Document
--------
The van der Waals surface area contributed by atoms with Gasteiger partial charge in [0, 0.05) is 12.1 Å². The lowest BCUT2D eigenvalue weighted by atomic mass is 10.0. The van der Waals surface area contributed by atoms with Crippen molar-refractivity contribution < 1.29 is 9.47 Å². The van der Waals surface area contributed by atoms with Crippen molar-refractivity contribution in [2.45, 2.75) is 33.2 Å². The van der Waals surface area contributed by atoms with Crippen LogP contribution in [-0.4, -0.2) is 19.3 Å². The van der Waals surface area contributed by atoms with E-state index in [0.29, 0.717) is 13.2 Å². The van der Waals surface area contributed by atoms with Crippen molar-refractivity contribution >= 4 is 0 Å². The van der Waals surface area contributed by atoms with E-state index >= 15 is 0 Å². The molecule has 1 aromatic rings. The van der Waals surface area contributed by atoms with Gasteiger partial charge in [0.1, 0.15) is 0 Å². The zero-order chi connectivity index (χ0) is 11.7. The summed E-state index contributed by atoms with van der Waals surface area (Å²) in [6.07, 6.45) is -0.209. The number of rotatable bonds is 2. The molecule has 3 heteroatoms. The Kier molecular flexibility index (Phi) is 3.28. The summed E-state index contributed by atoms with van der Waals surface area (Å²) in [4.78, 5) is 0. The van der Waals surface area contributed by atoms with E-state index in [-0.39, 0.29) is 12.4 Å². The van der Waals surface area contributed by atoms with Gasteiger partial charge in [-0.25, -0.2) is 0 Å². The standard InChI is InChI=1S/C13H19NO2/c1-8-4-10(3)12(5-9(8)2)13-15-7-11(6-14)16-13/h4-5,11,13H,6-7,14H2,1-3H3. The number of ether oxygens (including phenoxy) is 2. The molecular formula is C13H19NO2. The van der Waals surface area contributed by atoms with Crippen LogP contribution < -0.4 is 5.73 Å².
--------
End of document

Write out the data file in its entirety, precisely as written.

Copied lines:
The van der Waals surface area contributed by atoms with Gasteiger partial charge in [0, 0.05) is 12.1 Å². The lowest BCUT2D eigenvalue weighted by atomic mass is 10.0. The van der Waals surface area contributed by atoms with Crippen molar-refractivity contribution < 1.29 is 9.47 Å². The van der Waals surface area contributed by atoms with Crippen molar-refractivity contribution in [2.45, 2.75) is 33.2 Å². The van der Waals surface area contributed by atoms with Crippen LogP contribution in [-0.4, -0.2) is 19.3 Å². The van der Waals surface area contributed by atoms with E-state index in [0.29, 0.717) is 13.2 Å². The van der Waals surface area contributed by atoms with Crippen molar-refractivity contribution >= 4 is 0 Å². The van der Waals surface area contributed by atoms with E-state index >= 15 is 0 Å². The molecule has 1 aromatic rings. The van der Waals surface area contributed by atoms with Gasteiger partial charge in [0.1, 0.15) is 0 Å². The zero-order chi connectivity index (χ0) is 11.7. The summed E-state index contributed by atoms with van der Waals surface area (Å²) in [6.07, 6.45) is -0.209. The number of rotatable bonds is 2. The molecule has 3 heteroatoms. The Kier molecular flexibility index (Phi) is 3.28. The summed E-state index contributed by atoms with van der Waals surface area (Å²) in [4.78, 5) is 0. The van der Waals surface area contributed by atoms with E-state index in [-0.39, 0.29) is 12.4 Å². The van der Waals surface area contributed by atoms with Gasteiger partial charge in [-0.25, -0.2) is 0 Å². The standard InChI is InChI=1S/C13H19NO2/c1-8-4-10(3)12(5-9(8)2)13-15-7-11(6-14)16-13/h4-5,11,13H,6-7,14H2,1-3H3. The number of ether oxygens (including phenoxy) is 2. The molecular formula is C13H19NO2. The van der Waals surface area contributed by atoms with Crippen LogP contribution < -0.4 is 5.73 Å².